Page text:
Never Too Late: if you missed the IPKat last week

This Kat has much to think about
To this Kat's surprise, it's already nearly the end of February - but regardless of your relationship to the passage of time, it's never too late to catch up on the IPKat's posts from the past week.


GuestKat Thomas Key identified some potential grounds which the US Supreme Court may consider its forthcoming decision in the pirating case of Allen v. Cooper, which relates to sovereign immunity in copyright.

Tian Lu, the IPKat's Asia Correspondent, reported on the announcement of the 2019 'Top Ten Highlights of China Copyright'.

GuestKat Alex Woolgar discussed a new algorithm developed by Snafu Records, which claims that it will enable identification of new music which is going to be popular - potentially replacing A&R scouts in the industry. However, its reliance on identifying similarities with existing popular music could prove to be problematic from a copyright perspective.

Clarence Lakpini was in attendance at the launch of GuestKat Chijioke Okorie's new book on 'Multi-Sided Music Platforms and the Law', summarising a number of issues and talking points which arose at the event here.

Trade Marks

The IPKat commented on two trade mark judgments, with GuestKat Riana Harvey reporting on the High Court of England & Wales's decision in Red Bull GmbH v Big Horn UK Ltd and this very Kat offering some thoughts on distinctiveness in the EU General Court's Delta Sport v EUIPO decision.


Annsley Merelle Ward reported on Mr Justice Birss's refusal to order disclosure in Conversant v Huawei & ZTE, a mobile telecommunications FRAND case which will go to trial at the end of April.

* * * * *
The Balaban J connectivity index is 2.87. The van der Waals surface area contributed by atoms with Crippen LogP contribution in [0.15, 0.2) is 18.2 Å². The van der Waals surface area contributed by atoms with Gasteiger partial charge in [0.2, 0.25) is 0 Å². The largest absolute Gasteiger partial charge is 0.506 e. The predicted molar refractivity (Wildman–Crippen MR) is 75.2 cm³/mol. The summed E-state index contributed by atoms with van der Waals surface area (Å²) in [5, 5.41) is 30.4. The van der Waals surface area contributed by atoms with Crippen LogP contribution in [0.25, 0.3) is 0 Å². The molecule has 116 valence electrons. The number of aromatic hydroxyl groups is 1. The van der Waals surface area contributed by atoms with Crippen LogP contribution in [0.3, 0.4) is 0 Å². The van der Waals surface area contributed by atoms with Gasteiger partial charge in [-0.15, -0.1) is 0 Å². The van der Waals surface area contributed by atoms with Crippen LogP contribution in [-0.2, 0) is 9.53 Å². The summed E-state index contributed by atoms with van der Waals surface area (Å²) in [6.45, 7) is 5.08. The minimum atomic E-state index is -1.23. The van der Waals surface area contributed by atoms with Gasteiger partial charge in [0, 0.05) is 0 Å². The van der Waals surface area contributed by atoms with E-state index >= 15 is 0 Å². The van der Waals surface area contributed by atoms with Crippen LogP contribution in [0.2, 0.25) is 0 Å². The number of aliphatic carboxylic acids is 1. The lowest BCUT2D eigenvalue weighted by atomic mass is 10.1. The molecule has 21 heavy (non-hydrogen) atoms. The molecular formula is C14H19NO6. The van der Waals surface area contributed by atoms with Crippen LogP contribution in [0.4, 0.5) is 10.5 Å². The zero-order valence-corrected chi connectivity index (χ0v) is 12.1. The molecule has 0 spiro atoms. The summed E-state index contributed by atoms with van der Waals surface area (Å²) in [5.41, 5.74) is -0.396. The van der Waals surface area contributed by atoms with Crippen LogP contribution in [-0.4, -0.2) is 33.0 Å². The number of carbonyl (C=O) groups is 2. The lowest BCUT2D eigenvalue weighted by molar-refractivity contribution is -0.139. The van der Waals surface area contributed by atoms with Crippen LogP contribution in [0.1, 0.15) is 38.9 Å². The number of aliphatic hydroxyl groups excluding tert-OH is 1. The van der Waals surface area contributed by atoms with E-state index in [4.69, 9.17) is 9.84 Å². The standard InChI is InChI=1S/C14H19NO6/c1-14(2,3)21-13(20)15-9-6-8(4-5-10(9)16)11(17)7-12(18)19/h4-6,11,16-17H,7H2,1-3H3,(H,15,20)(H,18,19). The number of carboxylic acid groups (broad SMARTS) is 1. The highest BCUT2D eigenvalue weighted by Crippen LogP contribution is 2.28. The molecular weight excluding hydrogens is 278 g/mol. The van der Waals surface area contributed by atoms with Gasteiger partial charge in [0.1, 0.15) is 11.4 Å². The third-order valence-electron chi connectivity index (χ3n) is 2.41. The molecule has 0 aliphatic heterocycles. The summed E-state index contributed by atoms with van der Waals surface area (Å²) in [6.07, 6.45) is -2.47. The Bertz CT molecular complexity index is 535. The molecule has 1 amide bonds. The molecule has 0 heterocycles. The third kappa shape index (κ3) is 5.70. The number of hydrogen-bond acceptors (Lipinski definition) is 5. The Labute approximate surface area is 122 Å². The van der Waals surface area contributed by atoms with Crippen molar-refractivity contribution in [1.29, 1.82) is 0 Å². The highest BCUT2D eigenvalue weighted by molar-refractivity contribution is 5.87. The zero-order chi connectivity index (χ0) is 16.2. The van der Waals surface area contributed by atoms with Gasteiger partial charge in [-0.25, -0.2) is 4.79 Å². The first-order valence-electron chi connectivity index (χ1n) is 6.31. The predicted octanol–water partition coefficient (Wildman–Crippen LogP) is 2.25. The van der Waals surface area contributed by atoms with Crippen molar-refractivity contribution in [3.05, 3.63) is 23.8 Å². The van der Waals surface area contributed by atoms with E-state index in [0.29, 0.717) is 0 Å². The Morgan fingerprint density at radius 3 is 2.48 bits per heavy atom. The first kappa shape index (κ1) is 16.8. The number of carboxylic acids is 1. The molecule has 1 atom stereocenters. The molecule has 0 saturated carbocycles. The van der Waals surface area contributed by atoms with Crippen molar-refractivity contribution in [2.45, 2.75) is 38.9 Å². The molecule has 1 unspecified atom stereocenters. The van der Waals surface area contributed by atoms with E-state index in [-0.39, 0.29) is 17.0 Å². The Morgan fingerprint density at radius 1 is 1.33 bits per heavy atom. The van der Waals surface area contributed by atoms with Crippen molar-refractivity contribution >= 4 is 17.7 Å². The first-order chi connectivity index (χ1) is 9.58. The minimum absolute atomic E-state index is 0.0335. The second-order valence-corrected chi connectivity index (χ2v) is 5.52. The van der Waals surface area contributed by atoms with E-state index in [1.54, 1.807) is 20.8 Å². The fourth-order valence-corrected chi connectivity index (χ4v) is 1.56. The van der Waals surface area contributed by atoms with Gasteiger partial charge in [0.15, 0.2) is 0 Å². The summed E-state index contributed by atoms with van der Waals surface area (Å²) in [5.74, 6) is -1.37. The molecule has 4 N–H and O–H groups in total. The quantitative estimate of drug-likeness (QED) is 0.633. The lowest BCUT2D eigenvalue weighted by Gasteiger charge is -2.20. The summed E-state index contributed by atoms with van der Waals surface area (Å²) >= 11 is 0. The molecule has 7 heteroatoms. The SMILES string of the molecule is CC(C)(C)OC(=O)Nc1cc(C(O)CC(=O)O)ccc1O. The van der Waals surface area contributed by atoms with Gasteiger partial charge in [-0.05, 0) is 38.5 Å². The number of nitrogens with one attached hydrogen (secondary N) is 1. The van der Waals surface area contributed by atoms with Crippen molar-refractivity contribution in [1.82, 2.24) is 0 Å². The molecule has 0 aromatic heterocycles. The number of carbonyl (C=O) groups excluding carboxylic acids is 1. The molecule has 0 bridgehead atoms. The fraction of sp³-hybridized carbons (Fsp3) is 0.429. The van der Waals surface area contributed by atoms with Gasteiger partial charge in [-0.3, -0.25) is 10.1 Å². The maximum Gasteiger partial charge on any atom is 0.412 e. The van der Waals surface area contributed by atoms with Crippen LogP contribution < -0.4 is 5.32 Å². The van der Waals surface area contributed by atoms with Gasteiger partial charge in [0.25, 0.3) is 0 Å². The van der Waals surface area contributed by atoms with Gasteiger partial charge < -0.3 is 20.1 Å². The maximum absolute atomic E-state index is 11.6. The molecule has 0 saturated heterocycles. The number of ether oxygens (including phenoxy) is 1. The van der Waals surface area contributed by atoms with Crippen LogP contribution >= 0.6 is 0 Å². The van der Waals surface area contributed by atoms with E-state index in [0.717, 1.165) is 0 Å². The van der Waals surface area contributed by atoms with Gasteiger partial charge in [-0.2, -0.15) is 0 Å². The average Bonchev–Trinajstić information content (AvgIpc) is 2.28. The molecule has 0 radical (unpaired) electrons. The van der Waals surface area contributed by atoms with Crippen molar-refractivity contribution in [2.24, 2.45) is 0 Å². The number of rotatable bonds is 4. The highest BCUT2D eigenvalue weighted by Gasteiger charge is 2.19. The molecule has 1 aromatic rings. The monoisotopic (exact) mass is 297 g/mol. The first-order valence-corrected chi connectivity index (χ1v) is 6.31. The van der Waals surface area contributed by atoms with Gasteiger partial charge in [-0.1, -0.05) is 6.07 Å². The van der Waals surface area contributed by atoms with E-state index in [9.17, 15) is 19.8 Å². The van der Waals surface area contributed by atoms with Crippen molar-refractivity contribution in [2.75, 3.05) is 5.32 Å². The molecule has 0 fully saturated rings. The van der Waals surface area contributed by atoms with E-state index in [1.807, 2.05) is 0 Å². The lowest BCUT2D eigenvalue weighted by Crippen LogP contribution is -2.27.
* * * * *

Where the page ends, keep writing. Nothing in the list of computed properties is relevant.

Doug Calhoun brought interesting insights from New Zealand, where only its second-ever plant variety right infringement judgment - in 45 years of its PVR Act being in operation - has recently been issued.

Prof Martin Kretschmer from CREATe at the University of Glasgow contributed an overview of a forthcoming conference which will present new empirical research on IP litigation and mapping platform regulation in the UK.

TechieKat Verónica Rodríguez Arguijo published details of the forthcoming II International Congress on Artificial Intelligence and Intellectual Property, including the availability of a special discount for IPKat readers.

Never Too Late 253 [Week ending February 16] Is the Broad Institute planning a last-ditch attempt to save their CRISPR patent? | easyJet experiences significant turbulence over Colombia | Can you fix it? The tension between the right to repair and intellectual property rights - Farming | Book review: Multi-sided music platforms and the law, copyright, law and policy in Africa | INTA to relocate the 2020 Annual Meeting from Singapore to a venue in the United States | "Making federal buildings beautiful again": Will there be a White House executive order on acceptable design of federal buildings?

Never Too Late 252 [Week ending February 9] GuestPost: Natural persons have a monopoly on inventiveness - fact or legal fiction? | Furry thoughts on Sky v. Skykick – Part 2: trade marks registered with no intention to use | AG Campos in Brompton Bicycle advises CJEU to rule that 'exclusively' functional shapes do not deserve copyright protection | Google does not communicate to the public by hotlinking | Reader discount on CUP IPKat Book of the year titles | Book review: Licensing and access to content in the European Union | A few forthcoming IP events with a special 25% discount for IPKat’s readers | Gantry-Gate: Have your say in the Mercer Review | Supporting Europe's innovative SMEs: an interview with the European Intellectual Property Helpdesk | When cybersquatting renders a contract unenforceable on public policy considerations | IP Education Series #5 : Brunel Law School IP Pro Bono Service | The IPKat team: arrivals, farewells, and news
Never Too Late: if you missed the IPKat last week Never Too Late: if you missed the IPKat last week Reviewed by Sophie Corke on Monday, February 24, 2020 Rating: 5

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